Q: Does that also mean the first player to come out will have to be someone who understands there will be that kind of pressure and attention?

Burke: “I think the reason that we don’t have athletes out right now is because they do understand that. We haven’t had a player yet who wants to deal with it.”

Q: How much has Matt Hendricks meant to your cause?

Burke: “Matty was great. Matty was one of the players who called us. When we originally started reaching out to players, we got a great response right then. Then after we launched we had players call up. Matt called us and said, ‘This is something that’s important to me, that matters to me, that I want to be involved in.’ so when you see that extra effort, and not to take away anything from the players that we ask because they’ve all been wonderful and really helped us out in a lot of ways, but when you see a player step up and say, ‘I want to be a part of this, I want to be seen as a role model on this,’ I think it’s really impressive. And Matt, and I know his wife was also one of the driving forces behind it. So I think the whole Hendricks family really has to get a lot of credit.”



Q: What was the impetus for you and your wife wanting to get involved with You Can Play?

Hendricks: “It was my wife. I think the opportunity came to her first to see. I think that was kind of the way of going about it, to see who was interested in doing it or not. And my wife brought it up to me and said, ‘I think it would be something good for you to do because we have kids now and as a good role model for your own kids, let alone others in sports and in the communities that you play in, it’s important.’ So that’s where we started. It’s more that trying to get the message out there that obviously anyone can play. It doesn’t matter on sexual orientation. But also getting the message out there of what’s OK and what’s not OK to say in the locker room and in the arenas. Stuff that when we were growing up, words were probably thrown around a little bit too loosely. And realizing that that’s wrong, I’m at the position now where I can help make sure that others won’t make the same mistakes that we did.”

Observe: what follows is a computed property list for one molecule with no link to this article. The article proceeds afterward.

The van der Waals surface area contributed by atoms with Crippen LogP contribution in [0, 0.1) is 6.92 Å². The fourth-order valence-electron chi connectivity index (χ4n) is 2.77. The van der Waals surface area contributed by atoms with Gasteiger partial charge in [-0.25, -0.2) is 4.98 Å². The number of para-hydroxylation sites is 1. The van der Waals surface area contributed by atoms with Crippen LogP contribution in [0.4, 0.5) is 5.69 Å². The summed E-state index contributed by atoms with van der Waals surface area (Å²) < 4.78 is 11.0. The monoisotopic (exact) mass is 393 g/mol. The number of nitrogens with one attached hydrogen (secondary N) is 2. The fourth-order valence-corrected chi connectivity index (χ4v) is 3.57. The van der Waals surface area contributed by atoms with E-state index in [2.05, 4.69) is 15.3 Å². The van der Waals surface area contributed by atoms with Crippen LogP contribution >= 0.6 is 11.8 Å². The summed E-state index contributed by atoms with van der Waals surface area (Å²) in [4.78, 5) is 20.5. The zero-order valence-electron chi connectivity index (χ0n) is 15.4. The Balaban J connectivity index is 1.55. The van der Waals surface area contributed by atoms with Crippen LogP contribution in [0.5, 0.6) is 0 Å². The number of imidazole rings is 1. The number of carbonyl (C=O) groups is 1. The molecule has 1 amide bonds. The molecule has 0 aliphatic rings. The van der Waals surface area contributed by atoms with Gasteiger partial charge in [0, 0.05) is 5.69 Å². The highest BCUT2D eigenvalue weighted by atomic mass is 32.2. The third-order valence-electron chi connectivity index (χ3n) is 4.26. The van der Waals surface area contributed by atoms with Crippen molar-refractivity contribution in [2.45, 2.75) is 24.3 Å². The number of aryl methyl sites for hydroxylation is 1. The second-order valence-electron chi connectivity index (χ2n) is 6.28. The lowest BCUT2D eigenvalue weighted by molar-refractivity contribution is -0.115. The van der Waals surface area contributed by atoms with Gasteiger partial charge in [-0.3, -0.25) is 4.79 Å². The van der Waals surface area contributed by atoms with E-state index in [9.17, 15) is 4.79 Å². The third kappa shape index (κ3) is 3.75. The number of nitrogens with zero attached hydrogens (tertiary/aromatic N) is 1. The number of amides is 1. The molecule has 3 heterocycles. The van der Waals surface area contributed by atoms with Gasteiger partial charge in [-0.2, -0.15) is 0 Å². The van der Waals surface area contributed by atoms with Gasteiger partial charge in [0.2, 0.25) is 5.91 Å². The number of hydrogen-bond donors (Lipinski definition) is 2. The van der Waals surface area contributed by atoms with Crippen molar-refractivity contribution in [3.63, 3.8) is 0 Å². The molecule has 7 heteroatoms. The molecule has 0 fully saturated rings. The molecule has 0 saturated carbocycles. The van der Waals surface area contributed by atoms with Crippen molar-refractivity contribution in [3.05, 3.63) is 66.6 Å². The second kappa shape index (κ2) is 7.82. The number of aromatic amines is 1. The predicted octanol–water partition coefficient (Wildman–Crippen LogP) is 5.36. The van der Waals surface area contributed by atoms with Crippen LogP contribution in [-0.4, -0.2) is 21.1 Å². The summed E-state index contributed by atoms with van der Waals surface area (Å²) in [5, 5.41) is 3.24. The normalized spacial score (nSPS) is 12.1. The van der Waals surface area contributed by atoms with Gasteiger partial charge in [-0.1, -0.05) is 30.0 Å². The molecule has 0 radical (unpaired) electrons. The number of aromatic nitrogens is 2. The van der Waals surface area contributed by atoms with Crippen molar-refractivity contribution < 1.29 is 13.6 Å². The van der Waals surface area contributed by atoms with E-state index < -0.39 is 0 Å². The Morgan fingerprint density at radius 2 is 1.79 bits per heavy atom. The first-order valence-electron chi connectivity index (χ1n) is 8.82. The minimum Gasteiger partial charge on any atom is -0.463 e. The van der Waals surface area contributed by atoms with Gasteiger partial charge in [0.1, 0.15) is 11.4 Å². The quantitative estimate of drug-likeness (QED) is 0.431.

Q: Is it tough to get rid of that language in the locker room?

Hendricks: “Not if you’re raised that way, not if your coaches, they’re going to hear the culture of the locker room as you’re growing up. The coaches are going to be able to hear what’s said, and they need to say when things aren’t OK. They need to be able to address that.

Q: Patrick Burke said attention is the one thing standing in the way of a player coming out. When that does happen, whether it’s next year, 10 years from now, how do players support that guy?

Hendricks: “Obviously there’s going to be attention on it, for sure, through the media and everything else. But as a teammate I think it’s going to be a lot less than people do. Yeah, I do. People, I think, for the most part are going to understand it, are going to respect it and realize that, you know, we don’t really have a say in it. It’s not your decision, it’s their decision. We care about our teammates and everything else. It’s not going to be as big of a deal for the players as many think, in my opinion.”

Q: Burke said it was going to be a bigger deal for the media.

Hendricks: “That’s what I think.”

Q: But it seems like the culture is there for it. Do you feel like it wouldn’t be an issue in any locker room?

Hendricks: “Obviously I can’t speak for everyone. I can only speak for myself. But in my opinion I don’t think it would be that big of a deal. Obviously there’s going to be a few individuals who it may not sit well with, but on the grand majority, I would feel that we’d talk about it for a day or two and just go on with our business.”

Q: Does the NHL/NHLPA initiative change your role with You Can Play?

Hendricks: “I’m just, whatever they come to me with. Last year my wife and I, through the team, reached out to them saying that I’d be OK with it. I think Mike Knuble did it first and I kind of talked to him a little bit about it. A lot of my decision was for the same reasons his was on why we did it and why we thought it would be a good thing to do. Now that’s kind of where we are. If they need me to do more, I’d be more than happy to.”